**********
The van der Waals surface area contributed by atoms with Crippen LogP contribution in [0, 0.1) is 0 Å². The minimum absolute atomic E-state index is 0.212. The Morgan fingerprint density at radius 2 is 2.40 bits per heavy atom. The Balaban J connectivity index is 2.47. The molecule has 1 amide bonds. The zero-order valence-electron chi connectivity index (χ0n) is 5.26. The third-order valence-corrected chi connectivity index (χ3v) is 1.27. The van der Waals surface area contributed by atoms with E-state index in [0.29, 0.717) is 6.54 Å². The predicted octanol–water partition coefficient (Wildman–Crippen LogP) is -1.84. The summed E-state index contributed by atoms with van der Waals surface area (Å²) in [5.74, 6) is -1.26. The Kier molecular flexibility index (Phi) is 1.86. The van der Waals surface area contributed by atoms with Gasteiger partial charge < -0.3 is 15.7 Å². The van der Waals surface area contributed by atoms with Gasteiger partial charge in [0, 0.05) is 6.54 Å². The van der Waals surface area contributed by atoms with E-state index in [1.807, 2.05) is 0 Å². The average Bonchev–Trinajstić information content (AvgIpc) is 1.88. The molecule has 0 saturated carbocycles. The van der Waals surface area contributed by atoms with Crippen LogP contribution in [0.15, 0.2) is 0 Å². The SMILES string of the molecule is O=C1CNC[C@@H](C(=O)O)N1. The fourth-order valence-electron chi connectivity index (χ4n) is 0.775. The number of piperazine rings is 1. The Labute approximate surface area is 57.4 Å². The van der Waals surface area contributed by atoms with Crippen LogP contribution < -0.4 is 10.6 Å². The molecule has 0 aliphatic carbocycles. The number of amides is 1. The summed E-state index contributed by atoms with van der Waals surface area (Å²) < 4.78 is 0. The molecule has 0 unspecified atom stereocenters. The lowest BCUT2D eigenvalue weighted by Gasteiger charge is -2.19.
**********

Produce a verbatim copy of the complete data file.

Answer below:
The van der Waals surface area contributed by atoms with Crippen LogP contribution in [0, 0.1) is 0 Å². The minimum absolute atomic E-state index is 0.212. The Morgan fingerprint density at radius 2 is 2.40 bits per heavy atom. The Balaban J connectivity index is 2.47. The molecule has 1 amide bonds. The zero-order valence-electron chi connectivity index (χ0n) is 5.26. The third-order valence-corrected chi connectivity index (χ3v) is 1.27. The van der Waals surface area contributed by atoms with E-state index in [0.29, 0.717) is 6.54 Å². The predicted octanol–water partition coefficient (Wildman–Crippen LogP) is -1.84. The summed E-state index contributed by atoms with van der Waals surface area (Å²) in [5.74, 6) is -1.26. The Kier molecular flexibility index (Phi) is 1.86. The van der Waals surface area contributed by atoms with Gasteiger partial charge < -0.3 is 15.7 Å². The van der Waals surface area contributed by atoms with Gasteiger partial charge in [0, 0.05) is 6.54 Å². The van der Waals surface area contributed by atoms with E-state index in [1.807, 2.05) is 0 Å². The average Bonchev–Trinajstić information content (AvgIpc) is 1.88. The molecule has 0 saturated carbocycles. The van der Waals surface area contributed by atoms with Crippen LogP contribution in [0.15, 0.2) is 0 Å². The SMILES string of the molecule is O=C1CNC[C@@H](C(=O)O)N1. The fourth-order valence-electron chi connectivity index (χ4n) is 0.775. The number of piperazine rings is 1. The Labute approximate surface area is 57.4 Å². The van der Waals surface area contributed by atoms with Crippen LogP contribution < -0.4 is 10.6 Å². The molecule has 0 aliphatic carbocycles. The number of amides is 1. The summed E-state index contributed by atoms with van der Waals surface area (Å²) < 4.78 is 0. The molecule has 0 unspecified atom stereocenters. The lowest BCUT2D eigenvalue weighted by Gasteiger charge is -2.19.